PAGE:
and we've got this. and there's this. and you forgot this. you're not doing this. and she can'tunderstand why he's not attending to all those things. but he's doing what he has todo to cope with stress, which is to turn off allresponsibilities for a little me time.


and she's going, well, why doeshe get me time, and i don't? because you can't. you should be admiring that. you should be going, iwish i could do that. and, of course, women, youdo subconsciously admire it. this is all the spa magazines,all the upper level gold watch magazines. they always show somebeautiful spa resort place, and a woman issitting in meditation.


and she seems to be sobeatifically calm and peaceful. you have no idea she'sworrying about 50 things. but the illusion is thatshe can turn off her brain and be completelyhappy like that, which is an illusionfor women today. they can't. but what this research in1992 showed is how you can. and you can do it. the hormone that allowsyou to relax is oxytocin.


oxytocin is stimulatedin a variety of ways. i've written wholebooks on oxytocin, how to simulate it,how you lose it, how you get in, and so forth. we'll go a littlebit over it today. and with oxytocin, when awomen is giving love-- ok, if you're nurturing others,if you're caring about others, if you're thinking about others,if you're helping others-- basically, if you're taking careof your kids-- because women,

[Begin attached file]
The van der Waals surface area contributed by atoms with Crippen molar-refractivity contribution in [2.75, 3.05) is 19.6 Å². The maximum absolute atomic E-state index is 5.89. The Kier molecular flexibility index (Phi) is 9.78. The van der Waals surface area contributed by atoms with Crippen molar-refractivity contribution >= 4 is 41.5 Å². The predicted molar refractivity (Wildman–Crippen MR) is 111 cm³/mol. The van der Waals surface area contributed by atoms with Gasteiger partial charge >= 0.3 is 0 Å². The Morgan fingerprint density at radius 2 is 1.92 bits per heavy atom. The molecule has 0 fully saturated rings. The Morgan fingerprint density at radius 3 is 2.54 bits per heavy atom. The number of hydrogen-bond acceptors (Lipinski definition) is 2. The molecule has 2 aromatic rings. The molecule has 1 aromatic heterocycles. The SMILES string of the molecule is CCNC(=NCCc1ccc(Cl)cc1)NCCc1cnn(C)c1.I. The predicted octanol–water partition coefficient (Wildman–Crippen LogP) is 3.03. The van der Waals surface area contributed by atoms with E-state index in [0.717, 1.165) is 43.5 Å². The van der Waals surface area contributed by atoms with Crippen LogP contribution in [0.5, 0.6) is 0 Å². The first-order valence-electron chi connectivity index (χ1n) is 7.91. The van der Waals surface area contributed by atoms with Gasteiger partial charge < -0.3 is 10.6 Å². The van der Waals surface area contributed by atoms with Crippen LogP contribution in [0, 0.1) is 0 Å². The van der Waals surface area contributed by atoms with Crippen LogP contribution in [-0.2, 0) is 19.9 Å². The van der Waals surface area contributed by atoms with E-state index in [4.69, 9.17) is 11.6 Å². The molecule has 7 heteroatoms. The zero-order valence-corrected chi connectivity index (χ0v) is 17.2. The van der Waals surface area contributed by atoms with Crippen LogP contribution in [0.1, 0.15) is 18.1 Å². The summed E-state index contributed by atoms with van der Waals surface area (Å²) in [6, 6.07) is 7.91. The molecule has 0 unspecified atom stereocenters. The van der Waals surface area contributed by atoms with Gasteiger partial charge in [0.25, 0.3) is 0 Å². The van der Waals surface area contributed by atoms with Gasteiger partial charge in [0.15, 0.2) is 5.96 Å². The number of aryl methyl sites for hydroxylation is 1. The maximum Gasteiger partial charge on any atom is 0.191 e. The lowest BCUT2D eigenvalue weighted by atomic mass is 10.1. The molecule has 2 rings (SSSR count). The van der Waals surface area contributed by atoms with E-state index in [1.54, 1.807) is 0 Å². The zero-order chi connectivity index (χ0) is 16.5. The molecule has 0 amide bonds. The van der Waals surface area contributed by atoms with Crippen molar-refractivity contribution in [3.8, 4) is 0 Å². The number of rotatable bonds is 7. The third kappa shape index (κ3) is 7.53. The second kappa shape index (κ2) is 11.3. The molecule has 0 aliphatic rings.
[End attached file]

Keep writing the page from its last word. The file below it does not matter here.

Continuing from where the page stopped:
for thousands andthousands of years, if you go to anindigenous tribe, you'll see the babies arebeing born every year. women are just pregnantmost of the time. they're taking care of the kids. when the sun sets,the men are all sitting around doing nothing,sharpening their tools or whatever, telling stories,or not talking at all. women are completely busy.


they're nonstop action,nonstop busy, busy, busy. but their stress levelsare dramatically low. what is lowering their stress? when you feel you'rein an environment where there's no time pressure. the number one inhibitorof oxytocin production is feeling not enough time. the number one complainti hear from women today is not enough time.


there's too much to do, andthere's not enough time. and when you feel, as a woman,there's not enough time for me to do what i'd liketo do, to do what i enjoy doing-- it's a huge,perplexing thing for men when we see women say, ihave no time for me. he'll take a deep breath andgo, how is that even possible? because if a guy runs out oftime for me, he just takes it. but when a woman isfeeling stressed, your mechanism tolower stress is